# Microscopic definition of a porous medium

Two distinct ways are used to define the microscopic structure of a porous medium. One is to stay as close as possible to the actual micro-structure using a microtomography scan of a material sample. The second relies on the choice of an idealized and simplified representative periodic cell.

Both methods end up with the definition of the smallest representative volume of the material with respect to the visco-inertial and thermal phenomena. This smallest volume is called the Representative Elementary Volume (REV).

## Microtomography scans

Microtomography scans are used to digitized the micro-structure of a porous material. The main difficulty is then to identify the Representative Elementary Volume, in particular for real micro-structures (see picture).

To obtain a convergence of the results (solutions of the visco-inertial and the thermal problems), this method often implies to use a large volume as the REV which will imply important numerical resources to solve the sound propagation equation in this REV.

## Idealized periodic unit cells

An alternative to the microtomography acquisitions is to choose a simplified micro-structure. This simplified micro-structure will be composed by a repeated idealized unit cell. The REV is then reduced to this idealized unit cell.

This method can be used for optimization purposes as a unit cell can be described with a known set of parameters such as the size of the pores or the size of the interconnection between two pores etc. However the choice of a unit cell to describe a given material requires a prior knowledge of the physics of this material.

# Macroscopic properties from microstructure

Once the micro-structure is defined it remains to compute the macroscopic properties of a material samples e.g. its sound absorption coefficient or sound transmission loss.
These macroscopic properties are derived from the information on the micro-structure by solving two linearized and frequency-dependent problems in the harmonic regime: (i) the Navier-Stokes equation with a local incompressibility condition to solve the dynamic visco-inertial problem and (ii) the heat equation to solve the dynamic thermal problem.
From a practical point of view, two quantities are computed from which all macro-properties can be deduced. These two characteristic quantities of the material are the dynamic mass density $\widetilde{\rho}_{eq}$ and the dynamic bulk modulus $\widetilde{K}_{eq}$.

## Analytical calculation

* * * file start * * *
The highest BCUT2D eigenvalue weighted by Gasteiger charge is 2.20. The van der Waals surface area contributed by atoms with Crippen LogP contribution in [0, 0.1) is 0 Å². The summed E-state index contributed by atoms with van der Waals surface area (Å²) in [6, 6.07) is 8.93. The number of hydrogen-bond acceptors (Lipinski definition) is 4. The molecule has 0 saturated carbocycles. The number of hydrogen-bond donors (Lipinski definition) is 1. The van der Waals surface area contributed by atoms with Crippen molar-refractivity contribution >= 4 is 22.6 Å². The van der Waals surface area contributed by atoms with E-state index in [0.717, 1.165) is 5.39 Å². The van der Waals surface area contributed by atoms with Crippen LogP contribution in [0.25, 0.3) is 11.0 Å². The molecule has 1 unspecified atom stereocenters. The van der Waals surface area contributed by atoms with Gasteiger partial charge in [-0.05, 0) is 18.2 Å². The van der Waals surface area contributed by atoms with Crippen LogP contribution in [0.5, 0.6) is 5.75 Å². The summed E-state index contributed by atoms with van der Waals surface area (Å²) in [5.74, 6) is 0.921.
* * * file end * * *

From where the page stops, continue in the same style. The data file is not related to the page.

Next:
For a small number of micro-structure morphologies (slit-like pores, cylindrical pores with circular, triangle or square cross-sections, cylindrical or spherical solid inclusions...) the visco-thermal problem can be solve analytically. See our dedicated page on motionless skeleton models for expressions of $\widetilde{\rho}_{eq}$ and $\widetilde{K}_{eq}$ in such particular cases.

## Direct numerical computation

For most micro-structures (in particular for the first two ones illustrated in this document), numerical computations are required. The visco-thermal dissipative problem being frequency dependent, one computation is required for each studied frequency. Thus, this direct numerical approach is memory and time consumming.

## Hybrid numerical computation

This approach allows to determine the acoustic behavior of a material in a wide frequency range while requiring only three numerical computations.
The original idea by is to estimate the parameters of semi-phenomenological models, for example the Johnson-Champoux-Allard-Pride-Lafarge model, from the micro-structure morphology and 3 asymptotic behaviors.

• the open porosity $\phi$ and the thermal characteristic length $\Lambda'$ are geometrical parameters and can be deduced from the micro-structure morphology.
• The static airflow resistivity $\sigma$ (or static viscous permeability $k_0$) and the static viscous tortuosity $\alpha_0$ are computed from the steady Stokes problem.
• The viscous characteristic length $\Lambda$ and the high frequency limit of the dynamic tortuosity $\alpha_{\infty}$ are calculated from the visco-inertial problem assuming a perfect incompressible fluid (without viscosity). The solution to this problem is analogous to the electrical conduction problem (see [JKD87]).
• The static thermal permeability $k'_0$ and the static thermal tortuosity $\alpha'_0$ are solved using the thermal conduction problem in the fluid phase where the solid skeleton is considered as a thermostat.

To describe the sound propagation in the fluid phase accounting for visco-thermal dissipation effects, the dynamic mass density $\widetilde{\rho}_{eq}$ and the dynamic bulk modulus $\widetilde{K}_{eq}$ are then derived from the computed macroscopic parameters listed above.